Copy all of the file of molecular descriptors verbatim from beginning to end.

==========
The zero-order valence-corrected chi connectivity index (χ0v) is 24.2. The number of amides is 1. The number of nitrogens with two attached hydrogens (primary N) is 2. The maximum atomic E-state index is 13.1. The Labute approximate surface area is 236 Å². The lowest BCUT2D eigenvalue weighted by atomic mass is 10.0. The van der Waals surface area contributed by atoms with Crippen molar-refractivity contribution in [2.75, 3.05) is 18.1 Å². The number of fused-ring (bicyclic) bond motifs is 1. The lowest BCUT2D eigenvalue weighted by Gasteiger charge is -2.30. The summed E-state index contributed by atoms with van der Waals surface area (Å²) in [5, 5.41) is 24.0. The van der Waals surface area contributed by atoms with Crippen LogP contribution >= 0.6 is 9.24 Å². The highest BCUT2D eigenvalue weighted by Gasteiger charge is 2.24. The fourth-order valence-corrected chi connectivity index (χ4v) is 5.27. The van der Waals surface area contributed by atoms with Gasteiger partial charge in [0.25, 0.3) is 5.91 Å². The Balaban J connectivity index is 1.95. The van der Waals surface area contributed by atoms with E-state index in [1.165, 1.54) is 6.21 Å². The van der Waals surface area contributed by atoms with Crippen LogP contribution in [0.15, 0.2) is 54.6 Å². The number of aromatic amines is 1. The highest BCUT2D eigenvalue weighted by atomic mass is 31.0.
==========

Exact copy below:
The zero-order valence-corrected chi connectivity index (χ0v) is 24.2. The number of amides is 1. The number of nitrogens with two attached hydrogens (primary N) is 2. The maximum atomic E-state index is 13.1. The Labute approximate surface area is 236 Å². The lowest BCUT2D eigenvalue weighted by atomic mass is 10.0. The van der Waals surface area contributed by atoms with Crippen molar-refractivity contribution in [2.75, 3.05) is 18.1 Å². The number of fused-ring (bicyclic) bond motifs is 1. The lowest BCUT2D eigenvalue weighted by Gasteiger charge is -2.30. The summed E-state index contributed by atoms with van der Waals surface area (Å²) in [5, 5.41) is 24.0. The van der Waals surface area contributed by atoms with Crippen LogP contribution >= 0.6 is 9.24 Å². The highest BCUT2D eigenvalue weighted by Gasteiger charge is 2.24. The fourth-order valence-corrected chi connectivity index (χ4v) is 5.27. The van der Waals surface area contributed by atoms with Gasteiger partial charge in [0.25, 0.3) is 5.91 Å². The Balaban J connectivity index is 1.95. The van der Waals surface area contributed by atoms with E-state index in [1.165, 1.54) is 6.21 Å². The van der Waals surface area contributed by atoms with Crippen LogP contribution in [0.15, 0.2) is 54.6 Å². The number of aromatic amines is 1. The highest BCUT2D eigenvalue weighted by atomic mass is 31.0.